d) One chooses Offer 1 if ${r}_{t+1}\le \cdots \le {r}_{4}^{**}\le {r}_{3}^{**}\le {r}_{2}^{**}\le {r}_{1}^{*}\left({r}_{2},{n}_{2},{r}_{3},{n}_{3},{r}_{4},{n}_{4},\cdots ,{r}_{K+1},{n}_{K+1}\right)$ ; one chooses Offer 2 if ${r}_{t+1}\le \cdots \le {r}_{4}^{**}\le {r}_{3}^{**}\le {r}_{2}^{*}\left({r}_{3},{n}_{3},{r}_{4},{n}_{4},\cdots ,{r}_{K+1},{n}_{K+1}\right)$ ; one chooses Offer 3 if ${r}_{t+1}\le \cdots \le {r}_{4}^{**}\le {r}_{3}^{*}\left({r}_{4},{n}_{4},\cdots ,{r}_{K+1},{n}_{K+1}\right)$ ; one chooses Offer 4 if ${r}_{t+1}\le \cdots \le {r}_{6}^{**}\le {r}_{5}^{**}\le {r}_{4}^{*}\left({r}_{5},{n}_{5},{r}_{6},{n}_{6},\cdots ,{r}_{K+1},{n}_{K+1}\right)$ ; and so on, then one chooses Offer t if ${r}_{t+1}\le {r}_{t}^{*}\left({r}_{K+1},{n}_{K+1}\right)$ .

e) One chooses Offer $t+1$ if ${r}_{t+1}>{r}_{t}^{*}\left({r}_{K+1},{n}_{K+1}\right)$ .

Since P(K) is true, that is:

1) One chooses Offer 1 if ${r}_{2}\le {r}_{1}^{*}\left({r}_{2},{n}_{2}\right)$ .

2) One chooses Offer 1 if ${r}_{3}\le {r}_{2}^{**}\le {r}_{1}^{*}\left({r}_{2},{n}_{2},{r}_{3},{n}_{3}\right)$ and one chooses Offer 2 if ${r}_{3}\le {r}_{2}^{*}\left({r}_{3},{n}_{3}\right)$ .

3) One chooses Offer 1 if ${r}_{4}\le {r}_{3}^{**}\le {r}_{2}^{**}\le {r}_{1}^{*}\left({r}_{2},{n}_{2},{r}_{3},{n}_{3},{r}_{4},{n}_{4}\right)$ ; one chooses Offer 2 if ${r}_{4}\le {r}_{3}^{**}\le {r}_{2}^{*}\left({r}_{3},{n}_{3},{r}_{4},{n}_{4}\right)$ ; and one chooses Offer 3 if ${r}_{4}\le {r}_{3}^{*}\left({r}_{4},{n}_{4}\right)$ .

4) One chooses Offer 1 if ${r}_{t}\le \cdots \le {r}_{4}^{**}\le {r}_{3}^{**}\le {r}_{2}^{**}\le {r}_{1}^{*}\left({r}_{2},{n}_{2},{r}_{3},{n}_{3},{r}_{4},{n}_{4},\cdots ,{r}_{K},{n}_{K}\right)$ ; one chooses Offer 2 if ${r}_{t}\le \cdots \le {r}_{4}^{**}\le {r}_{3}^{**}\le {r}_{2}^{*}\left({r}_{3},{n}_{3},{r}_{4},{n}_{4},\cdots ,{r}_{K},{n}_{K}\right)$ ; one chooses Offer 3 if ${r}_{t}\le \cdots \le {r}_{4}^{**}\le {r}_{3}^{*}\left({r}_{4},{n}_{4},\cdots ,{r}_{K},{n}_{K}\right)$ ; one chooses Offer 4 if ${r}_{t}\le \cdots \le {r}_{6}^{**}\le {r}_{5}^{**}\le {r}_{4}^{*}\left({r}_{5},{n}_{5},{r}_{6},{n}_{6},\cdots ,{r}_{K},{n}_{K}\right)$ ; and so on, then one chooses Offer t if ${r}_{t}\le {r}_{t-1}^{*}\left({r}_{K},{n}_{K}\right)$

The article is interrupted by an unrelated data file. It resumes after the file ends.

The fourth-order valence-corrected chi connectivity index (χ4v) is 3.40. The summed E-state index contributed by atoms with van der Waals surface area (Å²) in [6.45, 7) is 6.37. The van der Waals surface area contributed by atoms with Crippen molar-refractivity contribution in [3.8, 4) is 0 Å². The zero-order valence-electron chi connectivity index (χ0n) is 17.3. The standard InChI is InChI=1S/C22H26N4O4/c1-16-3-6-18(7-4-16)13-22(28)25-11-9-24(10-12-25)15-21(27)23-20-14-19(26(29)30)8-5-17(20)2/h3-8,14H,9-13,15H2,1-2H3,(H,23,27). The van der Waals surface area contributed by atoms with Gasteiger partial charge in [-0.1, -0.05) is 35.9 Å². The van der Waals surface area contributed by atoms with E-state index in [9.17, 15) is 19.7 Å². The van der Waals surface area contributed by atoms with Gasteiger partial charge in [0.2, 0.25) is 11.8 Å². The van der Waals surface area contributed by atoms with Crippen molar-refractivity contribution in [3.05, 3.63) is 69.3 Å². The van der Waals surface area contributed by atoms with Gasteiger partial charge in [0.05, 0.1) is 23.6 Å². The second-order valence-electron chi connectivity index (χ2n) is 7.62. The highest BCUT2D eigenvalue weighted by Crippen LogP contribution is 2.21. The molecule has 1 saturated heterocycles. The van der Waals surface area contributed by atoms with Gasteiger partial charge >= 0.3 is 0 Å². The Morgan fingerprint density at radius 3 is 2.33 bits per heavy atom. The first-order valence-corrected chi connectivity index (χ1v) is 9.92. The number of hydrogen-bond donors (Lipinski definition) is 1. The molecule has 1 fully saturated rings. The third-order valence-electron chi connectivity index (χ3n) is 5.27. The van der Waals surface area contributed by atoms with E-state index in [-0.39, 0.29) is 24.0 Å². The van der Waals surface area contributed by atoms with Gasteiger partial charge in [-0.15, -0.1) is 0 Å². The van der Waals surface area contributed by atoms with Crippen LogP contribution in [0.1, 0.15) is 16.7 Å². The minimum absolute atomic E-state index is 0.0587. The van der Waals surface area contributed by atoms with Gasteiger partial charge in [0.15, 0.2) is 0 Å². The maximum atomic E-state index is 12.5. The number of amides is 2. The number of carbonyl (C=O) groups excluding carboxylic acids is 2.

The introduction of an additional option of choice; the term ${r}_{t+1}\le {r}_{t}^{*}\left({r}_{K+1},{n}_{K+1}\right)$ in (5, d); can also be expressed as ${r}_{t+1}\le {r}_{t}^{*}\left({r}_{K},{n}_{K},{r}_{K+1},{n}_{K+1}\right)$ . Since ${r}_{t+1}\le {r}_{t}^{*}\left({r}_{K},{n}_{K},{r}_{K+1},{n}_{K+1}\right)$ has an additional option choice of $\left({r}_{K+1},{n}_{K+1}\right)$ , then the next choice is one chooses variant t to all future customers if ${r}_{t+1}\le {r}_{t}^{*}\left({r}_{K+1},{n}_{K+1}\right)$ before it comes to the last condition of choice which is where one chooses variant t + 1 if ${r}_{t+1}>{r}_{t}^{*}\left({r}_{K+1},{n}_{K+1}\right)$ . Hence, P(K + 1) is also true, that is:

1) One chooses Offer 1 if ${r}_{2}\le {r}_{1}^{*}\left({r}_{2},{n}_{2}\right)$ .

2) One chooses Offer 1 if ${r}_{3}\le {r}_{2}^{**}\le {r}_{1}^{*}\left({r}_{2},{n}_{2},{r}_{3},{n}_{3}\right)$ and one chooses Offer 2 if ${r}_{3}\le {r}_{2}^{*}\left({r}_{3},{n}_{3}\right)$ .